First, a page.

Saudi Journal of Gastroenterology
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ORIGINAL ARTICLE
Year : 2016  |  Volume : 22  |  Issue : 5  |  Page : 385-390

Efficacy of repeat review with flexible spectral imaging color enhancement in patients with no findings by capsule endoscopy


Department of Gastroenterology, Graduate School of Medicine, The University of Tokyo, Tokyo, Japan

Correspondence Address:
Yuka Minami-Kobayashi
Department of Gastroenterology, Graduate School of Medicine, The University of Tokyo, Tokyo - 113-8655
Japan
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Source of Support: None, Conflict of Interest: None


DOI: 10.4103/1319-3767.191145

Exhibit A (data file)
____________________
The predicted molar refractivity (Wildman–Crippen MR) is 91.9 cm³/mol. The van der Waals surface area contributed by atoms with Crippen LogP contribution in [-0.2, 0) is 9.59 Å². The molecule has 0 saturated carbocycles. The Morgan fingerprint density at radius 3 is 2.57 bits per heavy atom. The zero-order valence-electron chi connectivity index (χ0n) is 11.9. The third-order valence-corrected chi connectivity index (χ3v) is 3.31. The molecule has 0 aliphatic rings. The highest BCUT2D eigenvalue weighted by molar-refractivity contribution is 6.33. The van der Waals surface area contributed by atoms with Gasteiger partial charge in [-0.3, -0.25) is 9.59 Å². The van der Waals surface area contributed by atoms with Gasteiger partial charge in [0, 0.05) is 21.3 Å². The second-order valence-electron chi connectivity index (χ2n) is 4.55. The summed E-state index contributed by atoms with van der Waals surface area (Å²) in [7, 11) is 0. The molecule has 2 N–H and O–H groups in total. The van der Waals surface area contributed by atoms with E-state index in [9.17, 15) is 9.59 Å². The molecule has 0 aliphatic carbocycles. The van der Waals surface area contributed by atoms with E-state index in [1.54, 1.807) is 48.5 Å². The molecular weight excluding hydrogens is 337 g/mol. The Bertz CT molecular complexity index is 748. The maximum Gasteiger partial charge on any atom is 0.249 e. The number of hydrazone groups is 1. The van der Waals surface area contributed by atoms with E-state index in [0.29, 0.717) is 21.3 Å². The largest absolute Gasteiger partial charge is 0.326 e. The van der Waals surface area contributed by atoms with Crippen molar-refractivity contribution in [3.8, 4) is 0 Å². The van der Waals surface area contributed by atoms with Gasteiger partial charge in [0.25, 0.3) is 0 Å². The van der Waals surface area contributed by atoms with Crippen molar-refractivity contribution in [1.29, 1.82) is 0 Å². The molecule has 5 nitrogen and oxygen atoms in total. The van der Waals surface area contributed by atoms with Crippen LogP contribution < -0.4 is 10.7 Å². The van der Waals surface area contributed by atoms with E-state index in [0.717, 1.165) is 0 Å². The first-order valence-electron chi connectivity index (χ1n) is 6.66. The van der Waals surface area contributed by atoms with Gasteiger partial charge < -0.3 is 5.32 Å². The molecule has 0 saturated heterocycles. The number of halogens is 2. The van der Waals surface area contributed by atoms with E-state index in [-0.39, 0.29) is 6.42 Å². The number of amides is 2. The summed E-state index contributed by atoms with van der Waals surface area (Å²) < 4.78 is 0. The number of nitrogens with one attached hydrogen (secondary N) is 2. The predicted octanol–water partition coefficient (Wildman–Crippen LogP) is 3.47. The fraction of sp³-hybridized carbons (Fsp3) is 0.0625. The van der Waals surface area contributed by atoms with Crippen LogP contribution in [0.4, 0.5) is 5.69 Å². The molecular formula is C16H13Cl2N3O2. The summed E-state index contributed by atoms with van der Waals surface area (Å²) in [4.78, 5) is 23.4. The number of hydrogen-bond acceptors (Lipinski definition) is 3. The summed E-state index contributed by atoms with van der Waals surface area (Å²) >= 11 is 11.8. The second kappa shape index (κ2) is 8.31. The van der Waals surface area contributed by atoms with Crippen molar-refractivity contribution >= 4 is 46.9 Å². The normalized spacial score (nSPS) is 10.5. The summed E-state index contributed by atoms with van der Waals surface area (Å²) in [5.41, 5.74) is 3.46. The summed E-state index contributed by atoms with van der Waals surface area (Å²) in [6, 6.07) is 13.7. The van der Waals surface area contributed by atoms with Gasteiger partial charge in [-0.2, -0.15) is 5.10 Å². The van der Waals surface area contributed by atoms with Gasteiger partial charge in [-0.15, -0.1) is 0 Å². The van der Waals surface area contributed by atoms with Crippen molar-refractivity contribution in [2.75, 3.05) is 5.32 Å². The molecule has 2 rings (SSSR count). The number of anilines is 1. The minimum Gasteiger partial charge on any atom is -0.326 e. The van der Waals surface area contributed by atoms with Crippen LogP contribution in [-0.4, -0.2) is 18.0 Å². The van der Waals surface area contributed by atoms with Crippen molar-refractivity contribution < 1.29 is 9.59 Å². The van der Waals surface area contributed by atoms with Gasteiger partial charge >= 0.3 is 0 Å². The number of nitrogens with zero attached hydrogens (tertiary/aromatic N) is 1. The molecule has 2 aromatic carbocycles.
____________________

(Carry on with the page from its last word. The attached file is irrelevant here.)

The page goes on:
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Background/Aim: The efficacy of flexible spectral imaging color enhancement (FICE) ch. 1 (F1) for the detection of ulcerative lesions and angioectasias in the small intestine with capsule endoscopy (CE) has been reported. In the present study, we evaluated whether F1 could detect incremental findings in patients with no findings in a standard review mode. Patients and Methods: In total, 52 patients (age: 60.1 ± 15.3 years; 30 males) with obscure gastrointestinal bleeding (OGIB) who underwent CE and in whom no lesion was detected in the small intestine in the standard mode (first review) were enrolled. Two experienced endoscopists independently reviewed CE videos again by F1 (second review). The following findings were defined to be significant: Ulcers, erosions, aphthas, angioectasias, tumors, and bleeding. Incremental findings at the second review were checked at F1 and in standard mode by the two reviewers (third review). Finally, the findings were confirmed by the agreement of the two reviewers at the third review. Results: F1 detected five significant lesions in three patients with overt OGIB; three erosions, one aphtha, and one angioectasia. For nonsignificant lesions, F1 detected 12 red mucosas and 16 red spots. Moreover, 29 patients with 71 findings were considered false positives. Conclusion : F1 detected incremental significant findings in a small percentage of patients with no findings in the standard review mode. In addition, F1 showed many false-positive findings. The incremental effect of a repeated review by F1 in patients with no findings in the first review is limited.


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